Religion and justice: the weird sisters

Religion, as a manifestation of the human impulse to attribute unexplained or unlikely occurrences to some kind of sentient external being, is arguably one of the most destructive forces plaguing our planet and our society. Personal or political differences between individuals or groups take on a whole new dimension of fucked-uppedness when religion gets thrown in the mix. It’s not always destructive though – I am willing to admit. Sometimes people do good things for explicitly religious reasons, although it’s far easier to find non-religious reasons to do good (pro-social) things than it is for evil things. Be that as it is, sometimes adding religion to things makes them better. Other times… it just makes them weird.

Fiji battles with Methodist church:

Fiji’s military government has ordered the cancellation of the Methodist Church’s annual conference, accusing the leadership of being too political. Senior members of the church were summoned by the military to hear the order, reports say. Soldiers attempted to detain 80-year-old former head of the church, Reverend Josateki Koroi, but he refused to go. “I told them, the only way to take me to camp now is bundle up my legs, tied up, and my hands, I will not go with you. That is the only way, you carry me to the camp or you bring your gun and shoot me and you carry my dead body to the camp to show to the commander,” he told New Zealand media.

In this case, it seems like the Methodists are on the side of the good guys, as the political leadership in Fiji has suspended democratic freedoms and clamped down on dissent. Not cool. There’s also legitimate religious persecution happening here, where religious practice is being curtailed due to political differences. This is quite distinct from, say, telling a church it may not publicly endorse a candidate during an election cycle or prohibiting open religious exercise by government-funded institutions. This is telling a group that it may not assemble because it is critical of the government – an obvious violation of the principle of free speech and freedom of conscience.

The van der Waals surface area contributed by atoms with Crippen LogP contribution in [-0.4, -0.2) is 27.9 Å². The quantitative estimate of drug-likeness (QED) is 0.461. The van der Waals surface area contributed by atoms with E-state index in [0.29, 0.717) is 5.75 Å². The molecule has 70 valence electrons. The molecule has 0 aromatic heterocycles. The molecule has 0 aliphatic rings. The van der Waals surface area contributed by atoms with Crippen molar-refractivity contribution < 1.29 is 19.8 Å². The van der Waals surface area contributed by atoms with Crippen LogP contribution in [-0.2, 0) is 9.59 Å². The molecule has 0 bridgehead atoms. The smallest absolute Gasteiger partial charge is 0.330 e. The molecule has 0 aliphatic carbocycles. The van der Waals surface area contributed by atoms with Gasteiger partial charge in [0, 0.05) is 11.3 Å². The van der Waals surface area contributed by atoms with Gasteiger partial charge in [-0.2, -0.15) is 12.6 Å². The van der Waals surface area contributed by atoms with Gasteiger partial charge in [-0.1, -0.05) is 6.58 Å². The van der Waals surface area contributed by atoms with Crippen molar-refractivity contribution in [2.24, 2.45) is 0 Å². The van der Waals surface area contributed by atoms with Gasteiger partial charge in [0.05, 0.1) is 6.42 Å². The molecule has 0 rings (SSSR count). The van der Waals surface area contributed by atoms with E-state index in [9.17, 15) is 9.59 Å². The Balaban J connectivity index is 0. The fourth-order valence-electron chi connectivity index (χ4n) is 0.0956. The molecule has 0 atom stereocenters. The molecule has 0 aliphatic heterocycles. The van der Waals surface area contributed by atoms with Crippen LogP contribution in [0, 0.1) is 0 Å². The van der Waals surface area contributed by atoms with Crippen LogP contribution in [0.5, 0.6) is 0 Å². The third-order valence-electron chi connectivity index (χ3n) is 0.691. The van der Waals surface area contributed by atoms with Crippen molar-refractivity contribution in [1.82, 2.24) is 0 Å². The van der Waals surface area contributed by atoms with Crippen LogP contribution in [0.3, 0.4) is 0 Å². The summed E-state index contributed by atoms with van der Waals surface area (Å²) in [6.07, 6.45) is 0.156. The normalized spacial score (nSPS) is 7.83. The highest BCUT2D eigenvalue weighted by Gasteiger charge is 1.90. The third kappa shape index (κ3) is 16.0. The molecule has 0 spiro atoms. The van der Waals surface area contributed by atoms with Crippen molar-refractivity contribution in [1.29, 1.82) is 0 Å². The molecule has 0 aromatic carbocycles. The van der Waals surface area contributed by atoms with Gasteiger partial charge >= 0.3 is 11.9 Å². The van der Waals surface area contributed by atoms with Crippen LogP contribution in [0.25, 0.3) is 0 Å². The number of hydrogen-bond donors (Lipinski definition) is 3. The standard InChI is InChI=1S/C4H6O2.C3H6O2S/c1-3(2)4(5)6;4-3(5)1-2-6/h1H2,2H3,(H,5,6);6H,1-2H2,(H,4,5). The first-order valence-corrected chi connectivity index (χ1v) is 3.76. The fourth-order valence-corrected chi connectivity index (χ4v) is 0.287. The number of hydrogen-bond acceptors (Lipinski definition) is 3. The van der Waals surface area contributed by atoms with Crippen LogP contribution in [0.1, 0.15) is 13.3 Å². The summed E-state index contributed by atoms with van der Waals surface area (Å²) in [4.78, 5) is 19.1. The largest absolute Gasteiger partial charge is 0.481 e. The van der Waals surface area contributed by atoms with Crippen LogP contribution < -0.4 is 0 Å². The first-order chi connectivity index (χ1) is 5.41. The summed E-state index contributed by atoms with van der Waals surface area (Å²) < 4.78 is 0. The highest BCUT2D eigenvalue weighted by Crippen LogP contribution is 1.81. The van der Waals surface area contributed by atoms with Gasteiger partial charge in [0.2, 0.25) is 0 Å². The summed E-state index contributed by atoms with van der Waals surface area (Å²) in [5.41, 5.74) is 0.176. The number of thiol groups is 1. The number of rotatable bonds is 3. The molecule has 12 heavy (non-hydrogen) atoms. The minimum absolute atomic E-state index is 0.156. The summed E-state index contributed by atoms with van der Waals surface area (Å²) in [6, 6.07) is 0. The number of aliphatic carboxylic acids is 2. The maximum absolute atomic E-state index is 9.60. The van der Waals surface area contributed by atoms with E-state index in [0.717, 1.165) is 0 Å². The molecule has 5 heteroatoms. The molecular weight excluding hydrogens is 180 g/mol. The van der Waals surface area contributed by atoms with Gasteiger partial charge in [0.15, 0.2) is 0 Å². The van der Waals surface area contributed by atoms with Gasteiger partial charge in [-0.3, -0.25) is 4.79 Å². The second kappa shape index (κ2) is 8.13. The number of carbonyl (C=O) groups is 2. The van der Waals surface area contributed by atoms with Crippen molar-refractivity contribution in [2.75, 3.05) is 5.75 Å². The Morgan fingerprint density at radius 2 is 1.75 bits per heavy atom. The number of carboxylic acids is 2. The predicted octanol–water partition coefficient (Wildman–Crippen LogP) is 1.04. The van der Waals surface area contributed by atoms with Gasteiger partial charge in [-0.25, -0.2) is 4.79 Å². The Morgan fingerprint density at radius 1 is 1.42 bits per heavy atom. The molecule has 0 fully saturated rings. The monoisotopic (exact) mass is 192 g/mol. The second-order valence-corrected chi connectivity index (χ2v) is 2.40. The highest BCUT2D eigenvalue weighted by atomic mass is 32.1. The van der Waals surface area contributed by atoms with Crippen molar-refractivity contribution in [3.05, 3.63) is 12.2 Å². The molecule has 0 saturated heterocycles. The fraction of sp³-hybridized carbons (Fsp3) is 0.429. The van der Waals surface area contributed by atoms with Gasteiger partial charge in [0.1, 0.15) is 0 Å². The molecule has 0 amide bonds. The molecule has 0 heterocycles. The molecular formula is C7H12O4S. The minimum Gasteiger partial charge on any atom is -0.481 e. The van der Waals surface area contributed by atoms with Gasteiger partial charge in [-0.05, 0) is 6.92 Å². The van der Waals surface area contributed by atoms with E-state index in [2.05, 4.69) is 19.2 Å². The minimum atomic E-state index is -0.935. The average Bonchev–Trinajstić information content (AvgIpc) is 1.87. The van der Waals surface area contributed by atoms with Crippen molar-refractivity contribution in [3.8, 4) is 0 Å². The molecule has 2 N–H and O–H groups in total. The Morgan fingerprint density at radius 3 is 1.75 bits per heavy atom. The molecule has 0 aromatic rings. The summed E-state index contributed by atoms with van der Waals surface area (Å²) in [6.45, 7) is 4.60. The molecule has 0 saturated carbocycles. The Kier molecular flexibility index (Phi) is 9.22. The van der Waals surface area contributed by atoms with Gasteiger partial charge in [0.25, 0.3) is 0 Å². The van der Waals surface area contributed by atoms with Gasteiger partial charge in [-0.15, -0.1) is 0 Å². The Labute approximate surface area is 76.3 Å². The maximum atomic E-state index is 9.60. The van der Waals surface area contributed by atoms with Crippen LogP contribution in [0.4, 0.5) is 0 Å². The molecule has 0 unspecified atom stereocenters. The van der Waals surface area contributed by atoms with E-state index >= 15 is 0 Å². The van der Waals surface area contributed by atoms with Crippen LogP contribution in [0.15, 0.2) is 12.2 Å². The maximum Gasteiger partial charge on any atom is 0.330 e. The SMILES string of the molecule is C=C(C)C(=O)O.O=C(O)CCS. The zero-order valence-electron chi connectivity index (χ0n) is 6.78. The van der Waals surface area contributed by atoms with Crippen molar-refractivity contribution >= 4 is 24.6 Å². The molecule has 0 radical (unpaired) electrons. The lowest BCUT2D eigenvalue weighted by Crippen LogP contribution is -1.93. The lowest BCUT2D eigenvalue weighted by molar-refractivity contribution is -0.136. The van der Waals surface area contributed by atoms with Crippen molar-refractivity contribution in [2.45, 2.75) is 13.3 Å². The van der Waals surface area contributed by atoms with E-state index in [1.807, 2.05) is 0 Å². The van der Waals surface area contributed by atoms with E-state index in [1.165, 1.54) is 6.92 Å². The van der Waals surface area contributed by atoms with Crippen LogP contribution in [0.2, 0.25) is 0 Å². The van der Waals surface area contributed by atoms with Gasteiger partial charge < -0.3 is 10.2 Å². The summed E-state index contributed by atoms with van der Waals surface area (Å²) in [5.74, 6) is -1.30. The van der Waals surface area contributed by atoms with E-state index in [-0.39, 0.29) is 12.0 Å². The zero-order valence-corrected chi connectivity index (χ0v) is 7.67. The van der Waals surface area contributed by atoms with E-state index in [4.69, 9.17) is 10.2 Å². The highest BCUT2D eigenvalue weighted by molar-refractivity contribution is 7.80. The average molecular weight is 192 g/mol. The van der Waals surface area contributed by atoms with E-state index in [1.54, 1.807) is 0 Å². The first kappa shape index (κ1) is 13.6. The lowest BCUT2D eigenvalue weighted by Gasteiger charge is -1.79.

I suppose the weirdest part of this story is that I’m defending a religious institution. I’ve maintained all along that I don’t have a problem with religious people, but with the wacky ideas they believe. If the Fijian Methodist Church’s opposition to Commodore Bainimarama’s regime is based on the fact that Jesus totally hates his guts, then that’s a lousy criticism. The fact that valid ideas are sometimes present in churches doesn’t vindicate the weirdo things they believe in. That doesn’t appear to be the case here, and so I am giving their stance my support (you’re totally welcome, guys).

Shariah court forcibly separates Indonesian lesbian couple:

Islamic police in the Indonesian province of Aceh have forced two women to have their marriage annulled and sign an agreement to separate. The women had been legally married for a few months after one of them passed as a man in front of an Islamic cleric who presided over their wedding. But suspicious neighbours confronted the couple and reported them to police. The two women are now back with their families, forcibly separated and under surveillance by the Islamic police.